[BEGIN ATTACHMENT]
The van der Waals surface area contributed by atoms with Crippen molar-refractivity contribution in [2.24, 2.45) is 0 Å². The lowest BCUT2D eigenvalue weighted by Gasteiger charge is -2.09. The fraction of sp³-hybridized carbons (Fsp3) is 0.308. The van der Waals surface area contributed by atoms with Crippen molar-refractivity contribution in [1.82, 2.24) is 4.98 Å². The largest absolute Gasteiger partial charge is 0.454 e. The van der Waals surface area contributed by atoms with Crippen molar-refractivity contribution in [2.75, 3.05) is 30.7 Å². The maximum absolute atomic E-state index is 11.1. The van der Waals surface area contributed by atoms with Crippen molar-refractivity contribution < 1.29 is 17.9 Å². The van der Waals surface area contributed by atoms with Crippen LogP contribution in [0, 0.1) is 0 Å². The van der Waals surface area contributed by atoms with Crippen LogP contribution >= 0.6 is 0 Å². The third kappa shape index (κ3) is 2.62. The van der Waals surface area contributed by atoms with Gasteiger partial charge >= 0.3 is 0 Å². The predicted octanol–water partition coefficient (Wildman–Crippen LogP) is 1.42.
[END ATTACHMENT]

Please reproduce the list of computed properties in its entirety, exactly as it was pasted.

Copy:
The van der Waals surface area contributed by atoms with Crippen molar-refractivity contribution in [2.24, 2.45) is 0 Å². The lowest BCUT2D eigenvalue weighted by Gasteiger charge is -2.09. The fraction of sp³-hybridized carbons (Fsp3) is 0.308. The van der Waals surface area contributed by atoms with Crippen molar-refractivity contribution in [1.82, 2.24) is 4.98 Å². The largest absolute Gasteiger partial charge is 0.454 e. The van der Waals surface area contributed by atoms with Crippen molar-refractivity contribution in [2.75, 3.05) is 30.7 Å². The maximum absolute atomic E-state index is 11.1. The van der Waals surface area contributed by atoms with Crippen molar-refractivity contribution < 1.29 is 17.9 Å². The van der Waals surface area contributed by atoms with Crippen LogP contribution in [0, 0.1) is 0 Å². The van der Waals surface area contributed by atoms with Crippen LogP contribution >= 0.6 is 0 Å². The third kappa shape index (κ3) is 2.62. The van der Waals surface area contributed by atoms with Gasteiger partial charge >= 0.3 is 0 Å². The predicted octanol–water partition coefficient (Wildman–Crippen LogP) is 1.42.